Wow, thanks a lot! Lots of insightful feedback, we liked the one about a phantom line before the lightning bolts especially. You're also right that this's just a base - we've got a lot of work ahead, but when we do finish it and release the game, we'll be glad to invite you to try it out! :3
Thanks a lot! Yup, we figured we need a checkpoint system an hour or so before the jam end, but unfortunately didn't manage to implement it bug-free that fast. One of those things that are hard to notice when you know your game in and out and it's a lot easier for you than it'd ever be for your players. :D
A fun implementation of a runner game, like the ability to dash. Quiet hard due to the mushrooms being so abundant, they become more of an obstacle than I initially expected despite the warning, haha. Well done!
It felt weird but also rewarding once I figured out what's the deal here. I appreciate the fact that some modern developers don't explain every tiny detail even though that's the norm now. :P The graphics were simple but nice, and the (occasional?) sounds were fitting. Good job!
Neat gameplay and graphics, though the learning curve is a tad too steep imo. Save slots and several missions gave the game a special feel as if it were closer to the finished product than usual jam games are, haha. Good job!
Ha, funny how we both came up with the robot vampire idea and ended up with the implementations being so different. I like this stealthy gameplay, it's also reasonably hard which's a feat for a jam game. Good job!
Neat idea, although a bit unclear in the beginning. Had to watch the video tutorial for a bit to understand it. Also, once there was a case of me getting stuck, then the camera went up, I was left out of the screen and couldn't do anything, yet the game continued, probably some rare case of a game over not accounted for? Well done!
Pretty fun, although I'd agree with Sergey that the player character is a bit too slow. Those stealthy guys are cool, haha. I'd suggest showing some post-death moments instead of an instant game over screen though, first time I was like "wut, what killed me just now?". :D Nicely done!
Yeah, I had a guess of the collision being calculated before the rendering occurs, but wasn't sure even after additional testing. All good though, LD39 and this one was my first time coding a game like that, so was figuring out lots of stuff on the go as well, can easily relate.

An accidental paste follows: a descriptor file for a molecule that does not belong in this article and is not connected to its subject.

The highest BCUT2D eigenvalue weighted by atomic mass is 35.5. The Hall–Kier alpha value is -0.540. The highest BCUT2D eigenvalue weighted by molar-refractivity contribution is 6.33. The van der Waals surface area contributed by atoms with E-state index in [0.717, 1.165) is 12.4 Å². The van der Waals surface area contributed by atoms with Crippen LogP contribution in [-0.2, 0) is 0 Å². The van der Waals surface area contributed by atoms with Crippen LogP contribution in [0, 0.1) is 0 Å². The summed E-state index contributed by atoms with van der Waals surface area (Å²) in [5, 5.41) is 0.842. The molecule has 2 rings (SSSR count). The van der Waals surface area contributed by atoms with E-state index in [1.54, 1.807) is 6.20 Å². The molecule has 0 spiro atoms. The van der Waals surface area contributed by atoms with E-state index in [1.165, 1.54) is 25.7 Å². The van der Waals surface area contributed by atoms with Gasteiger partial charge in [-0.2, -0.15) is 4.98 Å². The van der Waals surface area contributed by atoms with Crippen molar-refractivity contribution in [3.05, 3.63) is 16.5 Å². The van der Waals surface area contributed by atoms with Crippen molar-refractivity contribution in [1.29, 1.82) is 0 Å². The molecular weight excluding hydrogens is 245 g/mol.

As for the controls, I didn't mean the actual response time, my bad; I tried fiddling around with the game a bit more to pinpoint the little details that made me feel a tad less comfortable than it could be, here's what I could find:
1. When you're shooting, the function's apparently fired on the key "up" state, not "down" like with jumping/movement (where it'd be hard to implement differently considering the game's mechanics, but still), which's fine in some cases but probably was causing some discomfort just due to the inconsistency with the overall control scheme. Don't remember how Mario did it with the fireflower, but, for example, Megaman was using the "down" state iirc.
2. Consider this scenario: you press left, then press right while still holding left, then stop pressing right while left is still pressed. An expected (at least by me) behavior would be that the character'd start moving to the left again, but instead he stands still, probably due to the logic of a "if the key corresponding to the current running direction isn't pressed anymore, halt the movement" kind. It doesn't come up that often, but I'm used to some twitchy platformers where that'd happen relatively more often and be an additional "meta" annoyance to deal with, basically. Hard to say how it'd be implemented in the older console games due to how D-pads worked, so maybe it's just a gripe other people wouldn't share, dunno. :P